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Long Luu; The decision, not the decision task, causes repulsive biases away from the decision boundary. Journal of Vision 2014;14(15):68. doi: 10.1167/14.15.68.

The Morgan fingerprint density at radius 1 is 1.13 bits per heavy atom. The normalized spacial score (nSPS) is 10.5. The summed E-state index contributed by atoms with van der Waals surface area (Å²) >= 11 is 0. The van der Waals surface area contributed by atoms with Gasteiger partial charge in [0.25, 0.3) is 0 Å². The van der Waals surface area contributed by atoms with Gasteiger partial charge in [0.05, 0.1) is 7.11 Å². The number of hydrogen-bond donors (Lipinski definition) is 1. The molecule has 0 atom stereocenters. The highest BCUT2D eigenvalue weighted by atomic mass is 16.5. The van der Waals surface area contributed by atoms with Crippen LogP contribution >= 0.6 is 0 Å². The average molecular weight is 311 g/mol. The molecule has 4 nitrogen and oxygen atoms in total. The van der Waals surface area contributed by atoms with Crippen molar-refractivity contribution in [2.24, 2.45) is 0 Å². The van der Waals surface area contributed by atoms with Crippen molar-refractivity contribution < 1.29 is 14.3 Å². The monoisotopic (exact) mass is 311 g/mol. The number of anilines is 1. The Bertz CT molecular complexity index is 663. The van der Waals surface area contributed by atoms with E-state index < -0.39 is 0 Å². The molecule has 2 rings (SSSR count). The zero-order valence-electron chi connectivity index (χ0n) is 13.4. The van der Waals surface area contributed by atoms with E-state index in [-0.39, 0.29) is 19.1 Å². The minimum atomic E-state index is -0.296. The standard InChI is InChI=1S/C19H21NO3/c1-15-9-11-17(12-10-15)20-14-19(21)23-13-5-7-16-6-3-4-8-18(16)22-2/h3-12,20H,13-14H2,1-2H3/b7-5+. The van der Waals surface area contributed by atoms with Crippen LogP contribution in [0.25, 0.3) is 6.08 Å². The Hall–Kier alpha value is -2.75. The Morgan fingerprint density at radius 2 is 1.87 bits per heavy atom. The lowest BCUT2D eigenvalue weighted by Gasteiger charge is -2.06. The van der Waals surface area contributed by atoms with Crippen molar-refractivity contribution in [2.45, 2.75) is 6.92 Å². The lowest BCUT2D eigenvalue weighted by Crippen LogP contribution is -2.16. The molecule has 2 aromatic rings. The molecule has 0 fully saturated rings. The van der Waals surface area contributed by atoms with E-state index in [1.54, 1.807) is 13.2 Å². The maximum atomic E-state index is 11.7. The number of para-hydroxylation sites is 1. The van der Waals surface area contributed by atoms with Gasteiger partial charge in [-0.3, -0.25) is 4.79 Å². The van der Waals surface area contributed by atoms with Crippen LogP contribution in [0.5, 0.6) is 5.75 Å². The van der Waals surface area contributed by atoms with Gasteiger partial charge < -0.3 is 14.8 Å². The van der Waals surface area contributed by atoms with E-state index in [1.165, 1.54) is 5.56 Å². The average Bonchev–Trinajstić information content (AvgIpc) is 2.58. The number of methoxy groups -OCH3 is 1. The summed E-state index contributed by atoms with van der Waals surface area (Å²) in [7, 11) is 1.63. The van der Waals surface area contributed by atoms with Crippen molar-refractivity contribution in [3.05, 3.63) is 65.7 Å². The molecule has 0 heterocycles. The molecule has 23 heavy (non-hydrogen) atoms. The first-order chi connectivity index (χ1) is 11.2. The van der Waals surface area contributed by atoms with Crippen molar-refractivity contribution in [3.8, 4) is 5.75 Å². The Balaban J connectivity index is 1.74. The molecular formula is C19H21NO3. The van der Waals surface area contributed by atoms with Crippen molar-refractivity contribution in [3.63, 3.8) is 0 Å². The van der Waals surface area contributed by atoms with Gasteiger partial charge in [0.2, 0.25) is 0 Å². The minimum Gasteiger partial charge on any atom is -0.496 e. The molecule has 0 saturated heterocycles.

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The perceived direction of a random-dot kinematogram in a fine discrimination task is systematically biased away from the decision boundary. Stimulus uncertainty combined with a neural read-out that is optimized for that specific discrimination task was thought to cause these biases (Jazayeri and Movshon, 2007). Based on this explanation, we would expect the biases to disappear if subjects did not have to perform the discrimination task. We conducted two experiments to test this prediction. Experiment 1 (control) was aimed to reproduce the effects of the original study, using stimuli that consisted of an array of line segments (length of 0.5 degs). The orientation of each line segment was drawn from a Gaussian around the array's mean orientation (stimulus orientation). Stimulus orientation was uniformly sampled from a range +/−21 degrees relative to a reference orientation. Black marks indicated the randomly chosen reference orientation. Gray wedges around the reference mark indicated the total range of stimulus orientations (prior). Subjects first had to indicate whether the stimulus orientation was clockwise (CW) or counter-clockwise (CCW) relative to reference orientation. Subsequently they had to estimate the stimulus orientation. Experiment 2 was identical to Experiment 1 except that subjects were given the stimulus' category (CW/CCW) before stimulus presentation. The results show very similar repulsive biases in both experiments. Hence, we conclude that the biases are not the result of a specific, task-dependent neural read-out as previously suggested, but instead are consistent with a “self-consistent“ Bayesian observer model (Stocker and Simoncelli, 2008).
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